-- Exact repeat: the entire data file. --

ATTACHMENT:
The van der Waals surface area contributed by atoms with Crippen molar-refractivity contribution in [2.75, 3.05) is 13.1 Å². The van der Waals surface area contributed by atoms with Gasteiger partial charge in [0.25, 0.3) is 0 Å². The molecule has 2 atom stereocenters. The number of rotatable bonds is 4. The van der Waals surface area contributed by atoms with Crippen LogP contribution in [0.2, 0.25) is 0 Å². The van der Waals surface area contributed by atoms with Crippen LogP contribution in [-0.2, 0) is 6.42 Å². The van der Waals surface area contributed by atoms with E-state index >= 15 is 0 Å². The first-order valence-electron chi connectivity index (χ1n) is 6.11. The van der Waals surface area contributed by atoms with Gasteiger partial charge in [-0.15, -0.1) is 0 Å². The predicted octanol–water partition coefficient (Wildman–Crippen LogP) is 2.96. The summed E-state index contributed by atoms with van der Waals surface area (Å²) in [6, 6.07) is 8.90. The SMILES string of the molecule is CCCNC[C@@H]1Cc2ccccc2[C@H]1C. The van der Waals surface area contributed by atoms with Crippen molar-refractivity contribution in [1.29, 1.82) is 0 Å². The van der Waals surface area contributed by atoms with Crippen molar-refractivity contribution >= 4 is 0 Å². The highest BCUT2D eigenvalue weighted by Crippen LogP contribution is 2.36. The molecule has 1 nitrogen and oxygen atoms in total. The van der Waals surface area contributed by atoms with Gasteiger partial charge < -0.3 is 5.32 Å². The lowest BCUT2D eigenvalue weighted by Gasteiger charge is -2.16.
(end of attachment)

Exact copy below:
The van der Waals surface area contributed by atoms with Crippen molar-refractivity contribution in [2.75, 3.05) is 13.1 Å². The van der Waals surface area contributed by atoms with Gasteiger partial charge in [0.25, 0.3) is 0 Å². The molecule has 2 atom stereocenters. The number of rotatable bonds is 4. The van der Waals surface area contributed by atoms with Crippen LogP contribution in [0.2, 0.25) is 0 Å². The van der Waals surface area contributed by atoms with Crippen LogP contribution in [-0.2, 0) is 6.42 Å². The van der Waals surface area contributed by atoms with E-state index >= 15 is 0 Å². The first-order valence-electron chi connectivity index (χ1n) is 6.11. The van der Waals surface area contributed by atoms with Gasteiger partial charge in [-0.15, -0.1) is 0 Å². The predicted octanol–water partition coefficient (Wildman–Crippen LogP) is 2.96. The summed E-state index contributed by atoms with van der Waals surface area (Å²) in [6, 6.07) is 8.90. The SMILES string of the molecule is CCCNC[C@@H]1Cc2ccccc2[C@H]1C. The van der Waals surface area contributed by atoms with Crippen molar-refractivity contribution in [1.29, 1.82) is 0 Å². The van der Waals surface area contributed by atoms with Crippen molar-refractivity contribution >= 4 is 0 Å². The highest BCUT2D eigenvalue weighted by Crippen LogP contribution is 2.36. The molecule has 1 nitrogen and oxygen atoms in total. The van der Waals surface area contributed by atoms with Gasteiger partial charge < -0.3 is 5.32 Å². The lowest BCUT2D eigenvalue weighted by Gasteiger charge is -2.16.